In the end, it was two women chasing an unrequited dream. Akane Yamaguchi, a five-time quarterfinalist and PV Sindhu, one shy, in Birmingham. Neither has ever won an All England title. The 74-minute thriller ended with the Indian, double fisted and on her haunches in celebration, through to her second semifinals 16-21, 21-16, 21-19 after what was one of her finest performances of all time. Sindhu is now on course to run into her old rival, Nozomi Okuhara in the final.
On a day when three of the four women's quarterfinals ran on marathon limbs into three games, the Indo-Japanese contest pulled away with the crowning glory. Standing at just 5' 1", World No. 5 Yamaguchi tries to compensate for her vertical reach by hurling herself skywards in kicking, torso-twisting fashion. With her tactical nous, reared-to-perfection crosscourt smashes and ability to scoop the sharpest of returns, Yamaguchi plucked the first game by attacking Sindhu in the forecourt. In the tautly-contested 2018 semifinals of the tournament against her, Sindhu had fallen by a hair's breadth.
This Sindhu is a vastly different beast. She returned in the second game, in devastating touch. She threw in punch clears, downward shots, retrieved madly. The incrementally lengthening rallies chipped away at her energy reserves a touch, with a stern-looking chair umpire Chris Johannsen in no mood to allow out-of-turn breathers. Her dogged defence, walled, fortified and almost beyond breach, had the Japanese flopping back her head in visible exasperation at the end of most rallies.
The drift plotted a villainous cameo in the third against Yamaguchi, squirting her precision returns to the backline, wide on more than a few occasions. The Japanese then summoned her trusted crosscourt shots and pulled off a few how-did-she-do-that winners to pounce on four blinding points to draw even terms at 15-15. Sindhu cleverly had the shuttle changed just as her opponent was settling into a string of points. The new, faster bird, she knew, wasn't going to offer Yamaguchi any favours. At 19-all, a wily Sindhu employed a flick serve to wrong foot her opponent, and Yamaguchi, frustrated by the Indian's endless plots, pushed a return into the mesh in resignation.
"I am playing against her [Yamaguchi] after quite a long time," Sindhu told BWF. "In the first game I was making a lot of errors and hitting them out because I was on the side with the stronger drift. The second game was a lot of long rallies. Overall, it was anybody's game but I am happy to be on the winning side."
Yamaguchi wasn't as pleased. She laid part of the blame on her long layoff from the scene. "I could not manage to play my game," she told BWF. "I think I felt rushed to finish the point, which is a reason why I lost. I have to think at the beginning of the point how to change my game. I don't have much on-court experience [this is her first international event since last year's All England], which is a weak point at the moment."
Sindhu had had a fairly untroubled path to her second successive quarterfinals, making a quick meal of her lower-ranked earlier opponents, Soniia Cheah and Line Christophersen.
.@Pvsindhu1's combined H2H record against the three women (Chochuwong, Okuhara and Intanon) left in the #YonexAllEngland draw (other than her) since the start of 2017 is an extremely impressive 14-8, safe to say she's favourite for the title now. @BAI_Media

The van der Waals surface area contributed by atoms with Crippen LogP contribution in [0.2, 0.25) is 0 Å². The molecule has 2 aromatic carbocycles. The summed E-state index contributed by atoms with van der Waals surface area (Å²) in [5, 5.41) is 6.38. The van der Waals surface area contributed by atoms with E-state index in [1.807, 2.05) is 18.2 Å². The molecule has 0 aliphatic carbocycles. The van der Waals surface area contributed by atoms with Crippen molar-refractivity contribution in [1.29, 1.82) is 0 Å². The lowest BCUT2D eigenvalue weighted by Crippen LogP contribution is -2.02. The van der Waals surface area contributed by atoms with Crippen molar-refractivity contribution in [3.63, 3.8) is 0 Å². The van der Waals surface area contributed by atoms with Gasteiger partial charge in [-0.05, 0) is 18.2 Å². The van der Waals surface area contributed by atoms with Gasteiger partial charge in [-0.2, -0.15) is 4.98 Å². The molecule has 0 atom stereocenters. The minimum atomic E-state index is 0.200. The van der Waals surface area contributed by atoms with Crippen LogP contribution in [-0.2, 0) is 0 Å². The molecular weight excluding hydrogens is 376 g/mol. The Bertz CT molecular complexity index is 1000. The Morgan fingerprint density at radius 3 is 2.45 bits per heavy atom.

- Mohit Shah (@mohit_shah17) March 19, 2021
With grand nemesis Carolina Marin absent from the tournament on account of injury, it appears fortune might favor a brave Sindhu.. The last Indian to bring home an All England crown was coach Pullela Gopichand, close to two decades ago. Hope burns bright.
Lakshya falls in quarters
Pre-breakfast early morning calls to Lakshya Sen on match days are typically revealers for Vimal Kumar. "He quite dislikes playing defensive guys and I can tell from his voice whether he's looking forward to the match or it's an irritant he can't wait to get over with," says Vimal. On Friday, Lakshya, featuring in only his second All England Open, ran into one such roadblock in the quarterfinals - Dutch Mark Caljouw, ranked eight spots below him. The young Indian lost 17-21, 21-16, 17-21 in 88 minutes, bringing curtains on his nation's men's singles outing.
"I'm very disappointed with the way I played in the last few points," Lakshya told BWF, "I could've done better. There were just too many mistakes from the end. I should've played more patiently and stayed in the rallies. Overall, there are positives I can take away from this experience and making the quarterfinals is a good result for me."
Early on, Caljouw opened up an 11-8 lead in the mid-game interval and collected points in a cluster to take the opening game. The world No 28 Indian mounted a comeback in the second and despite some resistance in the third, he found himself steadily falling behind.
The 19-year-old from Almora, Uttarakhand, is coming off a difficult six-odd months, particularly struggling with a persistent lower back problem. "Lakshya's back goes into spasm and it's really terrible to watch," says Vimal, "I've seen how much pain he is in when it happens. There's no permanent fix for it at this point, we're told by doctors. All he can do is strengthen his back, manage the pain and play. He had nothing to lose going into this match. The key was to not allow his opponent's superior defense frustrate him and mess with his head." It's exactly what led to his unraveling in Friday's quarterfinals. To stay in the big matches, patience might be a virtue Lakshya might do well to befriend.